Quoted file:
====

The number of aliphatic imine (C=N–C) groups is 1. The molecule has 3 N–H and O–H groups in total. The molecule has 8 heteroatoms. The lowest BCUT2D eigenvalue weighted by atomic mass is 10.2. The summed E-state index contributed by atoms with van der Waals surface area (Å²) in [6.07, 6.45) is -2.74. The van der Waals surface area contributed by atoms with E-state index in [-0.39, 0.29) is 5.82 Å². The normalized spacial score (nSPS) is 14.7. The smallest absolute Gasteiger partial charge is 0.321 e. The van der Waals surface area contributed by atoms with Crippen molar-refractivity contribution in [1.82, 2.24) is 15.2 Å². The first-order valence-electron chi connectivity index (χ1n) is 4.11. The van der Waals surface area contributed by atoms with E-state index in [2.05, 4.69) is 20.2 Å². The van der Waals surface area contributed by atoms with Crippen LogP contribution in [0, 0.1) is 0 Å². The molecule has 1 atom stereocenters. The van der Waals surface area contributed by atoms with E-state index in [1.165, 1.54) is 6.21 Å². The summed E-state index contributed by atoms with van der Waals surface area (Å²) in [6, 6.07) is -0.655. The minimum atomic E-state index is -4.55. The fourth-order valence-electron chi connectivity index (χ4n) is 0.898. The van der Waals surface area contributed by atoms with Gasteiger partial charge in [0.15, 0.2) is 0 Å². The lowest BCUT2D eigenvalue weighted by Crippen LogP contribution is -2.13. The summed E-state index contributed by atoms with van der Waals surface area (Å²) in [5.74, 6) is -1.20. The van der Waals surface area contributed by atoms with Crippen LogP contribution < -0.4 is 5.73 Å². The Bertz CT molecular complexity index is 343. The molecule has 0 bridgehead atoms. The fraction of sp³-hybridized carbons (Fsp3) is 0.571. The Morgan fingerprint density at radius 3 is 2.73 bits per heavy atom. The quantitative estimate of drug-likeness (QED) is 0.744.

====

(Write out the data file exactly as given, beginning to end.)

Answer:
The number of aliphatic imine (C=N–C) groups is 1. The molecule has 3 N–H and O–H groups in total. The molecule has 8 heteroatoms. The lowest BCUT2D eigenvalue weighted by atomic mass is 10.2. The summed E-state index contributed by atoms with van der Waals surface area (Å²) in [6.07, 6.45) is -2.74. The van der Waals surface area contributed by atoms with E-state index in [-0.39, 0.29) is 5.82 Å². The normalized spacial score (nSPS) is 14.7. The smallest absolute Gasteiger partial charge is 0.321 e. The van der Waals surface area contributed by atoms with Crippen molar-refractivity contribution in [1.82, 2.24) is 15.2 Å². The first-order valence-electron chi connectivity index (χ1n) is 4.11. The van der Waals surface area contributed by atoms with E-state index in [2.05, 4.69) is 20.2 Å². The van der Waals surface area contributed by atoms with Crippen LogP contribution in [0, 0.1) is 0 Å². The molecule has 1 atom stereocenters. The van der Waals surface area contributed by atoms with E-state index in [1.165, 1.54) is 6.21 Å². The summed E-state index contributed by atoms with van der Waals surface area (Å²) in [6, 6.07) is -0.655. The minimum atomic E-state index is -4.55. The fourth-order valence-electron chi connectivity index (χ4n) is 0.898. The van der Waals surface area contributed by atoms with Gasteiger partial charge in [0.15, 0.2) is 0 Å². The lowest BCUT2D eigenvalue weighted by Crippen LogP contribution is -2.13. The summed E-state index contributed by atoms with van der Waals surface area (Å²) in [5.74, 6) is -1.20. The van der Waals surface area contributed by atoms with Crippen LogP contribution < -0.4 is 5.73 Å². The Bertz CT molecular complexity index is 343. The molecule has 0 bridgehead atoms. The fraction of sp³-hybridized carbons (Fsp3) is 0.571. The Morgan fingerprint density at radius 3 is 2.73 bits per heavy atom. The quantitative estimate of drug-likeness (QED) is 0.744.